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Book Review

Book Cover

Doctor Who
The Time Traveller's Almanac - The Ultimate Intergalactic Fact Finder


Author: Steve Tribe
BBC Books
RRP: £14.99, US $27.99
ISBN: 978 1 846 07572 8
Available 25 September 2008

Who are the eminent artists of the 16th, 19th, or 21st centuries? What are the mysteries of Carrionite Science? Where do the Daleks come from? Answers to all of these questions and more are found in The Time Traveller's Almanac, the ultimate intergalactic fact-finder. The Almanac draws on resources far and wide, from the beginning of time to the end of the universe, to provide information on key historical events and great lives, important issues in science, technology and the arts, and the stories that have defined each era. Fully illustrated with photos and artwork, The Time Traveller's Almanac provides an essential biography of the Doctor Who universe...

It seems an annual event now for BBC books to release a thick, glossy and heavily illustrated Doctor Who coffee table book at this time of year, exploring the fictional events of the new series with in-depth detail and lavish, expensive presentation.
An obvious and entirely forgivable bid for the lucrative Christmas market, maybe, but what’s less obvious is how exactly they’re going to fill up these annual releases with fresh material every year.

Last year’s release was Doctor Who: The Encyclopedia by Gary Russell, which set out its stall as the definitive A-Z guide to every possible reference imaginable in the first three seasons of new Who.

With only one further season to have hit the TV screens since then, I was curious as to how The Time Traveller’s Almanac could hope to expand and develop this concept any further without loitering suspiciously on old ground. Even after holding this new weighty book in my hands and studying the blurb on the back, I was still none the wiser as to what the pages inside might actually contain.

Eventually, the new ‘twist’ on recycling already well-known material becomes clear. The Time Traveller’s Almanac is actually a ‘timeline’ book, covering every episode of the new series, but this time placing them all in chronological event order, from the dawn of life on Earth to the final end of humanity.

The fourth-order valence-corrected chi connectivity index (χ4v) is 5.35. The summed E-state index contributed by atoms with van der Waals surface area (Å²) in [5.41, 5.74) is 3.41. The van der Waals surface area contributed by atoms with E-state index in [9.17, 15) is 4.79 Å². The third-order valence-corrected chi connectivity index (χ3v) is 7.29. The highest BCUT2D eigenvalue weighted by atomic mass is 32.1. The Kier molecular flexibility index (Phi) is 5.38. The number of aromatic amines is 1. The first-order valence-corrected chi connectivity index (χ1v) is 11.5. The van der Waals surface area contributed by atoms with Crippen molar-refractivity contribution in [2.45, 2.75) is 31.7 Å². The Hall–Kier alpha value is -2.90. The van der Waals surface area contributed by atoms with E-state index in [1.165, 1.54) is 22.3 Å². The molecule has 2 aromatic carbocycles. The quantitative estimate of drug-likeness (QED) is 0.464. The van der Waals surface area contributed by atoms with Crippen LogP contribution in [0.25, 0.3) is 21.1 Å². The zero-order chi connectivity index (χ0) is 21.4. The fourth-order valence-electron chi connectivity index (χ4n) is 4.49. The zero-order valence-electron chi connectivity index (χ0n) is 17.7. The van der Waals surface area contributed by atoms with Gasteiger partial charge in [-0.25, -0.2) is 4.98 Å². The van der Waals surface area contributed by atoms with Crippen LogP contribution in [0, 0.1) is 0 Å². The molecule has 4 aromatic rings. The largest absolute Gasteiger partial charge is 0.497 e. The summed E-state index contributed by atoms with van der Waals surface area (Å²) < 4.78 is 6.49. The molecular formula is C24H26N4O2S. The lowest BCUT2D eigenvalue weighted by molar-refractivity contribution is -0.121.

Yes, I suppose an obvious question to be cried out at this point would be “Why? In God’s name, why?” but that’s hardly going to be bothering the conscience of distant elderly relatives who’ll be eyeing up this book as stocking filler for young Who fans across the country. And why not?

It’s certainly a pleasant enough book to dip into, and clearly a lot of time and effort has been put into compiling a colourful and engaging layout. For example, the events of the Series Three episode 42 are appropriately presented in a snazzy countdown format, whilst a truly excellent job has been made of charting the complex and potentially unwieldy history of Captain Jack Harkness, and actually making it palatable to the reader.

Whilst the book naturally focuses heavily on the new series, there are also very occasional but entirely welcome nods to the classic series too, including a nice overview of the UNIT organization, and a dip into the history of veteran companion Sarah Jane Smith.

If you’re a hardened old-school fan and are expecting something along the lines of Lance Parkin’s meticulous 1996 book Doctor Who: A History Of The Universe (or it’s recent unofficial update Ahistory) then you should be warned that this is not nearly in the same league, and is naturally aimed at a completely different market.

But The Time Traveller’s Almanac is still a lively and fun book, more suited to the young, keen fan than the wrinkled old Who expert. It would, however, be nice if BBC Books could really push the boat out next year and come up with something entirely fresh and original.


Richard A Wattis

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